FAQs of Spinal Stenosis and Treatment Options
Spinal stenosis is narrowing of the opens spaces within the spine, which causes pressure on the spinal cord and nerves that branch of the spinal cord. Commonly caused by wear and tear changes of the spine related to aging, spinal stenosis mainly affects people over the age of 50 years.
How common is spinal stenosis?
The incidence of lumbar spinal stenosis in the U.S. is between 8% and 11%. By the year 2020, lumbar spinal stenosis will be diagnosed in 2.4 million people as the baby boomers age. Spinal stenosis surgery occurs at a rate of 137 per 100,000 Medicare beneficiaries, which may double as the population continues to age.
What are the symptoms of spinal stenosis?
The symptoms of spinal stenosis depend on the part of the spine affected. When narrowing occurs in the cervical (neck) spine, it can cause numbness, weakness, or tingling in the shoulder, arm, and/or hand.
In the lower back, compressed nerves of the lumbar spine may cause pain, cramping, weakness, and tingling in the buttock, leg, and/or foot.
What causes spinal stenosis?
- Congenital problems – Being born with a small spinal canal.
- Overgrowth of bone – Wear and tear of the spinal bones will lead to bone spur formation, which impinges the nerves exiting the spinal canal.
- Thickened ligaments – Ligaments are tough cords that hold the vertebrae bones together. When they become thick and stiff, they can bulge into the spinal canal.
- Herniated discs – The discs serve as cushions between each vertebrae, but they tend to dry out and shrink with age. When this occurs, cracks to the outer layer of the disc can allow some of the inner soft material to escape and press on the spinal cord or nerves.
- Injuries – Car accidents and other major spine trauma can cause small dislocations or fractures in one or more vertebrae. The displaced bone can damage the nerves or cause compression.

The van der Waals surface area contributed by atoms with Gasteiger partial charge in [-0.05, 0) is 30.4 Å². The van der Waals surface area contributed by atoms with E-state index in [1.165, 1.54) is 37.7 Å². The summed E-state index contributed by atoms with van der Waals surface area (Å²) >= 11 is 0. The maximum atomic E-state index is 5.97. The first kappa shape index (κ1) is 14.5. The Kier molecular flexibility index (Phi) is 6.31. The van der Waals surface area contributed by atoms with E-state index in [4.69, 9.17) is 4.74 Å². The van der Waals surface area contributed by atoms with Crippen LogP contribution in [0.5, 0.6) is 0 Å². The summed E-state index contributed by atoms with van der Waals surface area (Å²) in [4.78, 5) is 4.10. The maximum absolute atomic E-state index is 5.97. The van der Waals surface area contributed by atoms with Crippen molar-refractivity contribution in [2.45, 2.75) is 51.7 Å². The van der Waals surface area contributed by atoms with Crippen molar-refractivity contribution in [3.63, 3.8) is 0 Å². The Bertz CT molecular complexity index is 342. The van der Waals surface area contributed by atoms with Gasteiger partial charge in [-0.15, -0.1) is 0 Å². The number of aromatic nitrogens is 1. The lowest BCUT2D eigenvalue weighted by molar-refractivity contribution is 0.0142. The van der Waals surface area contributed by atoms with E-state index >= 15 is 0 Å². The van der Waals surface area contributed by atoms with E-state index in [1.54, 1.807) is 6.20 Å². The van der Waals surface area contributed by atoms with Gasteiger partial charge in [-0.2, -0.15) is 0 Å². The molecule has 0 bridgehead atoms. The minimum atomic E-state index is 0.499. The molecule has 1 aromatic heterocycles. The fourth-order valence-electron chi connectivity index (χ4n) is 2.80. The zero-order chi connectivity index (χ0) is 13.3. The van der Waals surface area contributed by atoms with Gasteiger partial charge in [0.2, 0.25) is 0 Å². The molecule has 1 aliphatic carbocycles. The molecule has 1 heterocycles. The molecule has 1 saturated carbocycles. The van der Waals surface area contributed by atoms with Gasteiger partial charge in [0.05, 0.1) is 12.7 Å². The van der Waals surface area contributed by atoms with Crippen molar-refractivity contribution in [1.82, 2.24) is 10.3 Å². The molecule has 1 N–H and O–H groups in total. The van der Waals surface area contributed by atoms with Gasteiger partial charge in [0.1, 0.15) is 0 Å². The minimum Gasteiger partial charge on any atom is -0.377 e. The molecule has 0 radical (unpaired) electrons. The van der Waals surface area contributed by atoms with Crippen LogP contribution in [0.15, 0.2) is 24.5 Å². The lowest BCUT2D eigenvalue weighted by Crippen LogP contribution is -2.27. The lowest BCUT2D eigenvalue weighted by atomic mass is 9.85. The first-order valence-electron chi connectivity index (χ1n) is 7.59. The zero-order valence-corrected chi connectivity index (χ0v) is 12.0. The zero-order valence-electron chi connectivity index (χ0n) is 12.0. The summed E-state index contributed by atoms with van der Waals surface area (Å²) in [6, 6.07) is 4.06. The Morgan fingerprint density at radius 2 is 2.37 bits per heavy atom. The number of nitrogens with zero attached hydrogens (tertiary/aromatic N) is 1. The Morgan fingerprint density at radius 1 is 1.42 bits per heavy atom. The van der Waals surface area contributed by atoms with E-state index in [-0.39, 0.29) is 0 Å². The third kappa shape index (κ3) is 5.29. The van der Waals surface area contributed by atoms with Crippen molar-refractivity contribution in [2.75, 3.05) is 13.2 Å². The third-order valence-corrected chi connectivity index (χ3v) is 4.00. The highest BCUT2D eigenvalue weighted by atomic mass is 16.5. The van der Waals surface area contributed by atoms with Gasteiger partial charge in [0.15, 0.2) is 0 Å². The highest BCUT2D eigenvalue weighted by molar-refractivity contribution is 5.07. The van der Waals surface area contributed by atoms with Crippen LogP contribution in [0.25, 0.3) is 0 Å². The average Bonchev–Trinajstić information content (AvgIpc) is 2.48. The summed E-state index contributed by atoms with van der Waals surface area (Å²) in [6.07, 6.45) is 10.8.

- Tumors – Abnormal growths can occur inside the spinal cord, within the membranes that cover the spinal cord, or in the space between the vertebrae and spinal cord.
How is spinal stenosis treated?
The treatment of spinal stenosis depends on the severity of the condition. Options include:
- Medications – The doctor may prescribe tricyclic antidepressants, nonsteroidal anti-inflammatory drugs (NSAIDs), muscle relaxants, or opioid pain medications.
- Physical therapy – To improve flexibility, strengthen back muscles, and stretch the soft tissue structures, a physical therapist often works with the patient a couple times each week for 2-3 months.
- Epidural steroid injection (ESI) – A long-acting steroid, with or without an anesthetic agent, is instilled into the epidural space of the spine, at the location of the nerve inflammation. This space is located between the epidural layer and the spinal cord. ESI has an 80-90% efficacy rate, according to a recent clinical study.
- Facet joint denervation – This involves the use of radiofrequency energy to destroy the nerves as they exit the spinal cord. The doctor inserts a small catheter into the facet joint space, which is near the affected nerves. A small needle-like device is used to coagulate the nerves. In a recent study where success was defined as at least 50% reduction in pain, a 76% success rate was seen 7-21 days after the procedure.